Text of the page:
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James Dawson By James Dawson Principal I
How to setup Python, PyEnv & Poetry on Windows

Once you start doing any significant or longer-term work with a programming language you can often run into problems when different projects require conflicting versions of the language itself or other package dependencies - in this respect, Python is no different.

The classic Python 'Getting Started' guides for people using Windows often suggest a system-wide installation of Python, as this is a quick and simple process. However, this approach soon falls foul of such dependency management issues.

As with other languages (e.g. Node.js, Ruby, GoLang) Python has virtual environment and dependency management tools to help make the developer's life easier. Historically these tools have often grown out of the Linux community and either cannot be used or are tricky to setup on Windows. In this post we'll walk-through the process of configuring a Windows machine with a Python toolchain that will leave you ready to face the challenges of working in Python's diverse eco-system.

TLDR; - If you're just after the script, then check the pre-requisites below and then take a look at this gist - hopefully it helps you get setup in double-quick time or serves as a basis for what you need.

In the rest of this post we will walk-through the process, using the script in the above gist and calling-out some of the more interesting elements.

As a general principle the script avoids any system-wide installations.


The script has the following pre-requisites:

UPDATE: The script has been updated as it inadvertently contained code that would not run under Windows PowerShell v5. (March 2024)

  • Only designed to run on Windows
  • Works with Windows PowerShell and PowerShell Core
  • You need to have a working git installation
  • You'll need to be online

You won't need any version of Python already installed, in fact, if you have any Python versions showing in 'Add/Remove Programs' then you may want to consider uninstalling them, once you've migrated any of your existing projects to use this new toolchain.

If you've ticked all the above, then let's review what the script will do.

How to install a Python Virtual Environment on Windows

The first step is to install a virtual environment. This will give us the ability to have multiple versions of Python installed on our machine and enable individual projects to control which version they use. We'll be using pyenv-win which is a Windows port of pyenv (itself a port of the classic rbenv!) and is exactly what we need to get started.

pyenv is a simple python version management tool. It lets you easily switch between multiple versions of Python. It's simple, unobtrusive, and follows the UNIX tradition of single-purpose tools that do one thing well.

The script installs pyenv-win as follows:

  1. Clones the pyenv-win repository into a pyenv-win folder in your $HOME directory
  2. Adds pyenv-win to your %PATH% environment variable so the command is readily available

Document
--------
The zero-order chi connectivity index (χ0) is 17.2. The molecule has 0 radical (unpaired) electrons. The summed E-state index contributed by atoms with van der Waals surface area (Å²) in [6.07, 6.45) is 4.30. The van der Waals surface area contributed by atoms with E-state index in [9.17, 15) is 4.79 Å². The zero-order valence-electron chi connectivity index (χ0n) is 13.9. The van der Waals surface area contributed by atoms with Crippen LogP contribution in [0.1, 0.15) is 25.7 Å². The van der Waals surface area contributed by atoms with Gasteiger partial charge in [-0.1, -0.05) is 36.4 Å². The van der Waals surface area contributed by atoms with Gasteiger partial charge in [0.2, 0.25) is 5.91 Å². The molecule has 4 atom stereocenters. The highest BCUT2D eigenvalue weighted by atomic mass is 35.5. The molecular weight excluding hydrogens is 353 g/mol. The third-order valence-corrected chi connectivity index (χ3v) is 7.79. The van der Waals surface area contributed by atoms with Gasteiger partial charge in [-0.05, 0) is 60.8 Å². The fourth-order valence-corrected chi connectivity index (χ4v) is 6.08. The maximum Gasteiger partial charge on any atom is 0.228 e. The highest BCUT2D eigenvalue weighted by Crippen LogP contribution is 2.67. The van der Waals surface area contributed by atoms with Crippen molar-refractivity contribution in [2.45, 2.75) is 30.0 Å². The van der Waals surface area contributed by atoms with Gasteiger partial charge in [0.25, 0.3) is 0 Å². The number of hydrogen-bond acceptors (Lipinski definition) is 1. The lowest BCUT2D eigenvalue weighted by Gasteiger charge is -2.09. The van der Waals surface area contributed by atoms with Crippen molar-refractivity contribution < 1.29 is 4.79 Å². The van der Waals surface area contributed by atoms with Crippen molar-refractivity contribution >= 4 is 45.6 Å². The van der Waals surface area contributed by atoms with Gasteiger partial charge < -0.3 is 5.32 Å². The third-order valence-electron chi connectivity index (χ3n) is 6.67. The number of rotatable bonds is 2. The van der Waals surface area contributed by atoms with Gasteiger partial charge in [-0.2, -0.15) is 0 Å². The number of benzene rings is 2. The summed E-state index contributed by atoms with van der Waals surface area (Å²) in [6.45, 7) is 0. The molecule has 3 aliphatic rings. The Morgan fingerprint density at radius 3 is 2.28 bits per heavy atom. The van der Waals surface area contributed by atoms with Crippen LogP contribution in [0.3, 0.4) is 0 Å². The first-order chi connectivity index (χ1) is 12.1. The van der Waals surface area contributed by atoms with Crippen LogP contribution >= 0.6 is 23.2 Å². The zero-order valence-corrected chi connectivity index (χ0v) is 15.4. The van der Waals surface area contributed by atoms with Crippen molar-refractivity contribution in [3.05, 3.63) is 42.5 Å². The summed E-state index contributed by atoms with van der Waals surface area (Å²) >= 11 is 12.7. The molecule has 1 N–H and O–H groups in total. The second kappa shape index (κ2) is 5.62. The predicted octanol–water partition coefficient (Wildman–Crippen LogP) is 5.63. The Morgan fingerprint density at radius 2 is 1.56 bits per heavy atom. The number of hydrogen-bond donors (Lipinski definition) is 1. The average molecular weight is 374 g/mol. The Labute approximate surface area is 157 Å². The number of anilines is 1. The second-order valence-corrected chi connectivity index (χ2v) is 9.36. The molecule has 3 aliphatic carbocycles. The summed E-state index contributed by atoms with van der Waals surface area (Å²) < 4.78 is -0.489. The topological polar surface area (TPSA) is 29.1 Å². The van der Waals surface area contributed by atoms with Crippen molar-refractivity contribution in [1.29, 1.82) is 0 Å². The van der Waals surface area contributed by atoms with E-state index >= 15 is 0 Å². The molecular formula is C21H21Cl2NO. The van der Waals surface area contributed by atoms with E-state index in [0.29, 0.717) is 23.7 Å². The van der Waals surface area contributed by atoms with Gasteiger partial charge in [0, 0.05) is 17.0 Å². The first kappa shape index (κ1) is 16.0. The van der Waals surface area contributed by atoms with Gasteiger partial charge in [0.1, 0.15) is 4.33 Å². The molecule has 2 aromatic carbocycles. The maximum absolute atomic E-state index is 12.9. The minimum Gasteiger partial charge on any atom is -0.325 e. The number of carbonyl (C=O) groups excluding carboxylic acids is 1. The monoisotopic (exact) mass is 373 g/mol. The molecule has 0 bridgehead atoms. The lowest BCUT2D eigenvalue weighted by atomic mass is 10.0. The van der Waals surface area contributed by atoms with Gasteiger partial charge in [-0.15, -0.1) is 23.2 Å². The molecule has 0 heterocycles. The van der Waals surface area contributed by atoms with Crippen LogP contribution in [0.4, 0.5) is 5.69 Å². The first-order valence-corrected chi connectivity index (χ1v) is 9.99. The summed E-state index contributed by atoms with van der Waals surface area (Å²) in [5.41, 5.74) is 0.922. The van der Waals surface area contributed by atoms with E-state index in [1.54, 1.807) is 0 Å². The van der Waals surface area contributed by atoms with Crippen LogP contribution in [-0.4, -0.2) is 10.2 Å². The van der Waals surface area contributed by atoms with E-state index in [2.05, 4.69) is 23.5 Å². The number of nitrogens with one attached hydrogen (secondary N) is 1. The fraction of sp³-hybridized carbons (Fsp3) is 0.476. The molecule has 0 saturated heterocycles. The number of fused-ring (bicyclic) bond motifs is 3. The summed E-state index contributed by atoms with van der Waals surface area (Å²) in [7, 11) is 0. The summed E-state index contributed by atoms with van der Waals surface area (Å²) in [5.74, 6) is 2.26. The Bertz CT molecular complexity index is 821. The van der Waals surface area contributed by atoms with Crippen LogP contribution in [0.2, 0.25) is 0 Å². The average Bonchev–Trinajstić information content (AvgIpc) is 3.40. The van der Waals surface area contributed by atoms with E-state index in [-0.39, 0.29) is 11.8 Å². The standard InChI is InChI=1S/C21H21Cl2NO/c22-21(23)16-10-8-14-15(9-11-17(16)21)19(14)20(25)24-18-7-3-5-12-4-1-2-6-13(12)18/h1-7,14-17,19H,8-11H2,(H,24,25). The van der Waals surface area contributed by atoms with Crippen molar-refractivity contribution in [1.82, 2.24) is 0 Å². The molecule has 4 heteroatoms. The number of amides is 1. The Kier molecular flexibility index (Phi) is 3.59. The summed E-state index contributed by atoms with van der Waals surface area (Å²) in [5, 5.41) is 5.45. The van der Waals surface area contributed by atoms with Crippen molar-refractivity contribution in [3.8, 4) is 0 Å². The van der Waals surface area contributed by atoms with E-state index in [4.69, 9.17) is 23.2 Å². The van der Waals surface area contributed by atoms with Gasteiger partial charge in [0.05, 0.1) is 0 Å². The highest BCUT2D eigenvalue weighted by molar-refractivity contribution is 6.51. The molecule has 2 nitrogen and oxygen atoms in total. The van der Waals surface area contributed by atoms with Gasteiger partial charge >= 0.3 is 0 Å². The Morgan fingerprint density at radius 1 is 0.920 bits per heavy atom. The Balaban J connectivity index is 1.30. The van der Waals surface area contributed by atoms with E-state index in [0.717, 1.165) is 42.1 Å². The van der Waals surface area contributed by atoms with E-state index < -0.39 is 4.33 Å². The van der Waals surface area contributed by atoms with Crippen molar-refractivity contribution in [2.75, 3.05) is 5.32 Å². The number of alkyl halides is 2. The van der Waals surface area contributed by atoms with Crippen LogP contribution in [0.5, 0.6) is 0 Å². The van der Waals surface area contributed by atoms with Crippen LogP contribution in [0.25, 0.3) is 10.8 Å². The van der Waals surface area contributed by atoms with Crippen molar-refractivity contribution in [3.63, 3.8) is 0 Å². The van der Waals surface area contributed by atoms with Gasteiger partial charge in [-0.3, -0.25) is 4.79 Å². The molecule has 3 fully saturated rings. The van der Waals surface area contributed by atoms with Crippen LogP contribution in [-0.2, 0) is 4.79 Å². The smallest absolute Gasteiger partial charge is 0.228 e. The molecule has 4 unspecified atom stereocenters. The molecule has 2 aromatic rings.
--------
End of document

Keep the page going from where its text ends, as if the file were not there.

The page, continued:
3. Reloads the %PATH% environment variable so you don't have to mess around with restarting your terminal
  4. Installs the specified version of Python, configurable via the mandatory '-PythonVersion' script parameter. You'll be able to install other versions later, but this is will be treated as the initial default.

How to install Python Poetry on Windows

Poetry is a packaging and dependency management tool for Python. Its dependency management features are similar to other such tools in the Python ecosystem (e.g. pip, conda etc.), however the packaging features let you manage dependencies, packaging and publishing to PyPI (or other compatible repositories) using a single configuration file (read Liam's great blog post for more details on this aspect).

Poetry helps you declare, manage and install dependencies of Python projects, ensuring you have the right stack everywhere.

The script installs python-poetry as follows:

  1. Downloads and runs the official python-based installation script, using the default pyenv environment setup above
  2. Adds poetry to your %PATH% environment variable
  3. Reloads the %PATH% environment variable

Using PowerShell to set permanent Environment variables

The environment variable provider built-in to PowerShell is limited to managing environment variables in the context of the current process. Making persistent changes to environment variables requires working with them at a different scope.

This lack of native PowerShell commands is easily side-stepped by using the standard .NET System.Environment class:

# Read system-wide environment variable
$systemPaths = [System.Environment]::GetEnvironmentVariable("FOO", [System.EnvironmentVariableTarget]::Machine)
# Read user-specific environment variable
$userPaths = [System.Environment]::GetEnvironmentVariable("BAR", [System.EnvironmentVariableTarget]::User)

# Set system-wide environment variable
[System.Environment]::SetEnvironmentVariable("FOO", "foobar", [System.EnvironmentVariableTarget]::Machine)
# Set user-specific environment variable
[System.Environment]::SetEnvironmentVariable("BAR", "barfoo", [System.EnvironmentVariableTarget]::User)

How to reload environment variables in a PowerShell session

Updating an environment variable in the above scopes is not dynamic for the current process, meaning that the new value will not be available to the script that made the change. Restarting the terminal is often inconvenient, so instead you can use the following to dynamically reload the environment variable's value.

NOTE: If you use a terminal app that supports multiple tabs, then just closing the tab of the terminal session in question is not always enough to 'see' the updated environment variable. This is because the tabs are often child processes of the terminal application itself, as such they inherit their environment from their parent which only has a snapshot of the environment variables at the point it started. In this situation you need to close all the terminal sessions and restart the whole app.

PS:> $env:PATH = [System.Environment]::GetEnvironmentVariable("PATH", [System.EnvironmentVariableTarget]::User)

Running the helper script